[-4] With contract negotiations moving slowly, SEPTA police announce they may go on strike. Just to be clear: You guys are saying that, at present, you are on duty, trying to prevent acts of violence and theft on the trolleys, buses and trains, and have been for some time?
 Jezebel.com names Philadelphia the 14th best city in the United States for lesbians, while Lucky magazine ranks Philly the U.S.’s 14th best city for shopping. In case you’re curious: There are no listicles in Lucky Lesbian magazine.
[+1] Attorney and mummer George Badey III is running for U.S. House representative in the 7th Congressional District. He makes the announcement atop an appallingly antiquated cowboys-and-Indians float while stumbling through a string-band version of Will Smith’s “Wild, Wild West.” Also, he’s drunk and high. And there’s makeup and vomit in his beard. And his campaign manager is a busted-up hooker. And something smells like pee. Old pee.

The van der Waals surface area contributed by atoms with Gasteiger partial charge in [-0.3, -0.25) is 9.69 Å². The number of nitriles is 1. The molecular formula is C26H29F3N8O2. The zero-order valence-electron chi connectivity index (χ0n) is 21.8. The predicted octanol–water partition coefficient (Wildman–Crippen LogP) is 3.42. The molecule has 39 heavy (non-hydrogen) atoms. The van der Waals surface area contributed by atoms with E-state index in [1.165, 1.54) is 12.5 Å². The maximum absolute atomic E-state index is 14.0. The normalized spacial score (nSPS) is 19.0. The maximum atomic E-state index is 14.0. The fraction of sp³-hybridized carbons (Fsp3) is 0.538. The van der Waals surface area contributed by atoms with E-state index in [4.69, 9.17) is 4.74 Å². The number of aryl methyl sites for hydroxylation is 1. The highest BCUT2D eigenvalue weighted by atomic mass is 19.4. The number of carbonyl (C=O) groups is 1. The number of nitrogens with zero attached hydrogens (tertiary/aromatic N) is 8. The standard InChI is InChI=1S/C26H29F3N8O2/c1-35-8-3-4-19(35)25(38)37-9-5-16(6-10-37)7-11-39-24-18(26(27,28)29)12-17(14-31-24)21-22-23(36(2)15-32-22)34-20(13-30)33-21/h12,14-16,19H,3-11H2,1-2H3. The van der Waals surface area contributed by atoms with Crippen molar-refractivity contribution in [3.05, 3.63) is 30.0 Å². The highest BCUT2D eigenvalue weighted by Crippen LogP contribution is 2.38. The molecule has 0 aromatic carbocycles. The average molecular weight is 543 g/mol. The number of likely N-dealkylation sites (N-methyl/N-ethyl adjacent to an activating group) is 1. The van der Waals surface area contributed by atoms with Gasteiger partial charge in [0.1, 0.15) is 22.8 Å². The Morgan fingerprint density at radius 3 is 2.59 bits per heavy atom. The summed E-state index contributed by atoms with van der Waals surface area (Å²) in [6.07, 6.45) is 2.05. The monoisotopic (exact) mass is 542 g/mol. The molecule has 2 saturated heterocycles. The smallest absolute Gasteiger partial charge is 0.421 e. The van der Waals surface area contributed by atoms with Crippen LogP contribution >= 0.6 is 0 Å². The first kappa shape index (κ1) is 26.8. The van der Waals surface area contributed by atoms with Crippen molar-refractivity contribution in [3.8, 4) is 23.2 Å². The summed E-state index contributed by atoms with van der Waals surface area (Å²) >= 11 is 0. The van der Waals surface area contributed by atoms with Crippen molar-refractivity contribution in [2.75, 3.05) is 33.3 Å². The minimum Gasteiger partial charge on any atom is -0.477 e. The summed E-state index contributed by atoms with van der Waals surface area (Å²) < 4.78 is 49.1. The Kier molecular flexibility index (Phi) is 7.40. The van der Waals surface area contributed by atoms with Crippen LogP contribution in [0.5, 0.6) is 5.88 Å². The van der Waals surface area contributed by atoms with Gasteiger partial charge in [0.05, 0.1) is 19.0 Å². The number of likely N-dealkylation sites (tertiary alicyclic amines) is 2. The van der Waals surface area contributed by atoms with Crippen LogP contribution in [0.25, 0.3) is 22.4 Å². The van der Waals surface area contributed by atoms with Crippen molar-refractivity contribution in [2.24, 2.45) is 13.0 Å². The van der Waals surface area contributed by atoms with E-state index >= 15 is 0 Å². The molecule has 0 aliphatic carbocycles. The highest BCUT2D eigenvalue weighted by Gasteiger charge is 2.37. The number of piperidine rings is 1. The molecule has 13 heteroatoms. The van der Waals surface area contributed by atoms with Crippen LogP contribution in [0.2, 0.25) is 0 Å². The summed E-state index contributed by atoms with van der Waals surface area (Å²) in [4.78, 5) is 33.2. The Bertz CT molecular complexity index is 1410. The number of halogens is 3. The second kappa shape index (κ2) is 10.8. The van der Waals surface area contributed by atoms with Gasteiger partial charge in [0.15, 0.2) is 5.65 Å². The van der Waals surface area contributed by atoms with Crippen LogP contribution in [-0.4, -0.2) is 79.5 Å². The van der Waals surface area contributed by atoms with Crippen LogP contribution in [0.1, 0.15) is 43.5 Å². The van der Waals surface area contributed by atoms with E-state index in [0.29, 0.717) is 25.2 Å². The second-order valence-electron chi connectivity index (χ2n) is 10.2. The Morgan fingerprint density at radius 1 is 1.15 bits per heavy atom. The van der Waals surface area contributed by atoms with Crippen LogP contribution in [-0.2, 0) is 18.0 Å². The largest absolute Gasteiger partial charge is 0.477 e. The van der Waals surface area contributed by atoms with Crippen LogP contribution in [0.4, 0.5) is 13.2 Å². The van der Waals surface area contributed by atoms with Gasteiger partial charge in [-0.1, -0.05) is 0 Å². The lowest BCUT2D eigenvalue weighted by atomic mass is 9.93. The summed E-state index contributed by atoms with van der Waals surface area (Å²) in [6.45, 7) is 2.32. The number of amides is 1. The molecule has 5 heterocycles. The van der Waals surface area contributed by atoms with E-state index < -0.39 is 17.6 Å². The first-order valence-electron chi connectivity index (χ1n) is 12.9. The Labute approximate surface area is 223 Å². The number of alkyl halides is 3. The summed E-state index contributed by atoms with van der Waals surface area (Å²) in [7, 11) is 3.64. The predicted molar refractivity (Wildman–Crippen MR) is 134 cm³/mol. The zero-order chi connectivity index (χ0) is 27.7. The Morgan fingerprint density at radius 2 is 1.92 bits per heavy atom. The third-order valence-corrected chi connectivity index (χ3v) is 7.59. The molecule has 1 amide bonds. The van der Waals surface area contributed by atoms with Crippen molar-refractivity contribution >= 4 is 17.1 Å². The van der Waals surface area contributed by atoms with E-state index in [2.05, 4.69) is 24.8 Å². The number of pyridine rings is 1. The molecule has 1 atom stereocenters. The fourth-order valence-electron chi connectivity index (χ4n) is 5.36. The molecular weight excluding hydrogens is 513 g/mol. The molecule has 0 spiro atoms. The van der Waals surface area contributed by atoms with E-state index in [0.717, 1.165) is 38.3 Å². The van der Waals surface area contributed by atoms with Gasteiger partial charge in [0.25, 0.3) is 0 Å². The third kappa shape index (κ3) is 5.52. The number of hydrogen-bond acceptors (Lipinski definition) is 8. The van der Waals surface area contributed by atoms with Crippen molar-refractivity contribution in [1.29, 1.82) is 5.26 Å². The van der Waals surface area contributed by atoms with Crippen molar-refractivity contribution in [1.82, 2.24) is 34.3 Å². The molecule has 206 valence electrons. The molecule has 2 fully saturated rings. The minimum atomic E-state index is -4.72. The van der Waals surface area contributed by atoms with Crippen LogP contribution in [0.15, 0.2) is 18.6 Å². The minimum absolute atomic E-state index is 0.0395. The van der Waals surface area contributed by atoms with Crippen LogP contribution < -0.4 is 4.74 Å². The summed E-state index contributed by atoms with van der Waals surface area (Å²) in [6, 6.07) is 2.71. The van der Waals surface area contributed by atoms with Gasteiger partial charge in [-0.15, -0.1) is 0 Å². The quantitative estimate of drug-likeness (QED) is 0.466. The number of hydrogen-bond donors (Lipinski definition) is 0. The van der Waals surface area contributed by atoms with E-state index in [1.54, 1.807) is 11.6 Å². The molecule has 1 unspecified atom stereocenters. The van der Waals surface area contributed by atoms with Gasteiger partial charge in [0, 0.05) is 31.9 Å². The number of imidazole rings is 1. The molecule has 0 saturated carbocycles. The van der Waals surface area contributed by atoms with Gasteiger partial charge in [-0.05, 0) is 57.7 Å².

[+2] Drexel announces a $97 million student housing and retail project on Chestnut Street. “We’re turning the Divine Lorraine into a laser-tag arena,” says Temple.
 The Philadelphia Passion loses the Lingerie Football League championship game to the Los Angeles Temptation. Guess they just wanted it more.
This week’s total: 6 | Last week’s total: -10
For those in the neighborhood communities, Sugarhouse Casino has been a bitterly divisive topic for years. But how is it actually affecting residents nearby? Artist Mat Tomezsko attempts to answer that question with “Happier and Happier,” a new art exhibition opening today, focusing on SugarHouse Casino and the people who are affected by it — for better or worse.